The Indian Economy Blog

September 3, 2007

Indian Roulette

Filed under: Growth,Human Capital,Media & Economics — Neelakantan @ 7:17 pm

This is a game that is being played out in the media for a while now. Pick a number, preferably in percentages, below 93 and above 0. Then, say that number, is the percentage of people who live in dire (or choose your adjective) poverty.

Read this post to see how this game has progressed so far. Choose fast, because there don’t seem to be too many numbers left.

1 Comment »

  1. Torture numbers, and they’ll confess to anything.(Attributed to Gregg Easterbrook)

    Comment by Pragmatic — September 3, 2007 @ 7:30 pm

  2. I am not sure how relevant the the figure of $1/day is to india. For a westerner, of course it would look really low. But if you actually consider a family of four with each getting $1 per day, that translates to about 5K pm of family income. Of course, 5K is not really a huge some of money, but i really wonder if a family with income of about 4K can be said to be living in abject poverty.

    Comment by sai aravindh — September 4, 2007 @ 5:18 pm

  3. Does this number matter?

    I have not seen any policy in India that actually depend on Income of families. Most policies we have are based on things like Caste, Religion, Language etc… The only policy that has some income level taken into account is for subsidised food distribution via Ration shops. Most folks who are in middle to lowest income level qualify, also food is not the only thing family needs to live.

    Some time ago I went to one of the MHADA complex developed in Mumbai for providing affordable housing. To my surprise a large number of residents owned cars, which proves the point that whatever little stock is created for poor is siphoned off to rich folks by corrupt babus & politicians.

    Sai mentioned that it may be that many families earn Rs 5K per month but still can classify as poor. That may be true but not for large number of poors. You are indirectly also assuming that kids also are working and not going to schools. Also $1 a day in city like Mumbai will not be able to afford even rent of bed.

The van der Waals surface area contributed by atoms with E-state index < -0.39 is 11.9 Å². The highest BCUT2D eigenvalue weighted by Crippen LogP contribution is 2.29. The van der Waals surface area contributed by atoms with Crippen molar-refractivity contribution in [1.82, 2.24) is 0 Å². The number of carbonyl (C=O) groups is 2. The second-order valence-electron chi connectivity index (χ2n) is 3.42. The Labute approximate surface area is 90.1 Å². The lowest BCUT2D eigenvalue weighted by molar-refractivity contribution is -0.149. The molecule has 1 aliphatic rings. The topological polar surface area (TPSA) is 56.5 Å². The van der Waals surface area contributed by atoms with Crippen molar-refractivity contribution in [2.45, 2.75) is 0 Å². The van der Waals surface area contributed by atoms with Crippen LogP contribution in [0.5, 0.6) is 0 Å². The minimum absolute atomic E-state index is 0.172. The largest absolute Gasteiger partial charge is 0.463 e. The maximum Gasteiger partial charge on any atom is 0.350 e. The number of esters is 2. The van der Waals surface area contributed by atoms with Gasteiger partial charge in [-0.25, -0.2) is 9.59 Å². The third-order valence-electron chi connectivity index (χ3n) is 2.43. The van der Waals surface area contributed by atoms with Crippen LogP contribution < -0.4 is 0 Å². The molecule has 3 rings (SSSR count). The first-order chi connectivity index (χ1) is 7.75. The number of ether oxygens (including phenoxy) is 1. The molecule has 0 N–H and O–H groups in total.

Comment by Shailesh — September 4, 2007 @ 7:00 pm

  4. “You are indirectly also assuming that kids also are working and not going to schools.”
    No Shailesh, Neelakanthan is not assuming that. Coz that figure is per capita not per laborer.

    Guys in general:
    1. firstly 1 dollar means crap. lets call it 41 rupees. coz if we dont a Westerner thinks – 1 dollar. Jeez. But actually for him, it should be more like 4 dollars (PPP adjustment). But then we have to be careful not to convert that back to 164 rupees !!!

    2. the average family size is towards 5+ for the poor, and around 4-5 for the non-poor (generically speaking)
    so yes 5x30x41=6150 rupees in India per month for a family is not bad. But it is for the people who are exactly AT the poverty line, not BELOW it. Again living in Mumbai and Rampur is different (not counting Gabbar Singh)

    3. If we go by the FM’s number (I dont, see later) – so right now those living below 41 rupees a day (not 1 dollar) should be even less than 20% (not 25 percent because when Chidambaram commented it was 45 rupees to a dollar, this factor being over and above actual poverty reduction)
    THAT IS BY RUPEE APPRECIATION ACTUAL POVERTY DID NOT CHANGE BUT BY THISE ARBITRARY GLOBAL STANDARD OF 1 DOLLAR, RELEVANT POVERTY DID.
    Because real price changes take time to adjust to currency movements etc.

    4. Poverty was decreasing 1 percent a year in the 90s, I have a feeling that its 2 percent now.